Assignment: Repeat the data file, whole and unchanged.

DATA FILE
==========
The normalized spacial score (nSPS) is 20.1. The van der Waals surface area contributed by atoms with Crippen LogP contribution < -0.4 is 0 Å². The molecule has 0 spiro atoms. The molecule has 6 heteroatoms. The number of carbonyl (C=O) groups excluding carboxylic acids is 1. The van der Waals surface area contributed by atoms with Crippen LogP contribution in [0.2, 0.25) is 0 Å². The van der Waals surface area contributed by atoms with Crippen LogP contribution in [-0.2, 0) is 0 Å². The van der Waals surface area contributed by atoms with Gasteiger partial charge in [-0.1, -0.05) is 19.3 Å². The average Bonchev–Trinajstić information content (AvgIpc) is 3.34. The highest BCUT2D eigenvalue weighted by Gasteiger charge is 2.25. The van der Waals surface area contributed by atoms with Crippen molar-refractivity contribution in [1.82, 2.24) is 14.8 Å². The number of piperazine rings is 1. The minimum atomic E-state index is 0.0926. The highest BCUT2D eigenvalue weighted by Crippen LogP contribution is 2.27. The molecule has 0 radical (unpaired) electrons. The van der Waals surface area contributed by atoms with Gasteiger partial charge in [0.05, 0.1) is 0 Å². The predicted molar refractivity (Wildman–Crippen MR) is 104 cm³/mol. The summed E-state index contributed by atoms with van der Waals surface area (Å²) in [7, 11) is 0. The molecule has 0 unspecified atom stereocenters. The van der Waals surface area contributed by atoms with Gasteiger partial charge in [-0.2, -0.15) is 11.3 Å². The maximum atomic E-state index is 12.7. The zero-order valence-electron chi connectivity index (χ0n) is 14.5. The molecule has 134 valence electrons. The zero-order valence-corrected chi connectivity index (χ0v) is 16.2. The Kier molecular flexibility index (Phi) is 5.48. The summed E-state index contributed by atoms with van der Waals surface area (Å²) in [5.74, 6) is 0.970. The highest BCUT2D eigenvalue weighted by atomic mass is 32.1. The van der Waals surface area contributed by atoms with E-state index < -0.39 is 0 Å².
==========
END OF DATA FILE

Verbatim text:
The normalized spacial score (nSPS) is 20.1. The van der Waals surface area contributed by atoms with Crippen LogP contribution < -0.4 is 0 Å². The molecule has 0 spiro atoms. The molecule has 6 heteroatoms. The number of carbonyl (C=O) groups excluding carboxylic acids is 1. The van der Waals surface area contributed by atoms with Crippen LogP contribution in [0.2, 0.25) is 0 Å². The van der Waals surface area contributed by atoms with Crippen LogP contribution in [-0.2, 0) is 0 Å². The van der Waals surface area contributed by atoms with Gasteiger partial charge in [-0.1, -0.05) is 19.3 Å². The average Bonchev–Trinajstić information content (AvgIpc) is 3.34. The highest BCUT2D eigenvalue weighted by Gasteiger charge is 2.25. The van der Waals surface area contributed by atoms with Crippen molar-refractivity contribution in [1.82, 2.24) is 14.8 Å². The number of piperazine rings is 1. The minimum atomic E-state index is 0.0926. The highest BCUT2D eigenvalue weighted by Crippen LogP contribution is 2.27. The molecule has 0 radical (unpaired) electrons. The van der Waals surface area contributed by atoms with Gasteiger partial charge in [0.05, 0.1) is 0 Å². The predicted molar refractivity (Wildman–Crippen MR) is 104 cm³/mol. The summed E-state index contributed by atoms with van der Waals surface area (Å²) in [7, 11) is 0. The molecule has 0 unspecified atom stereocenters. The van der Waals surface area contributed by atoms with Gasteiger partial charge in [-0.2, -0.15) is 11.3 Å². The maximum atomic E-state index is 12.7. The zero-order valence-electron chi connectivity index (χ0n) is 14.5. The molecule has 134 valence electrons. The zero-order valence-corrected chi connectivity index (χ0v) is 16.2. The Kier molecular flexibility index (Phi) is 5.48. The summed E-state index contributed by atoms with van der Waals surface area (Å²) in [5.74, 6) is 0.970. The highest BCUT2D eigenvalue weighted by atomic mass is 32.1. The van der Waals surface area contributed by atoms with E-state index < -0.39 is 0 Å².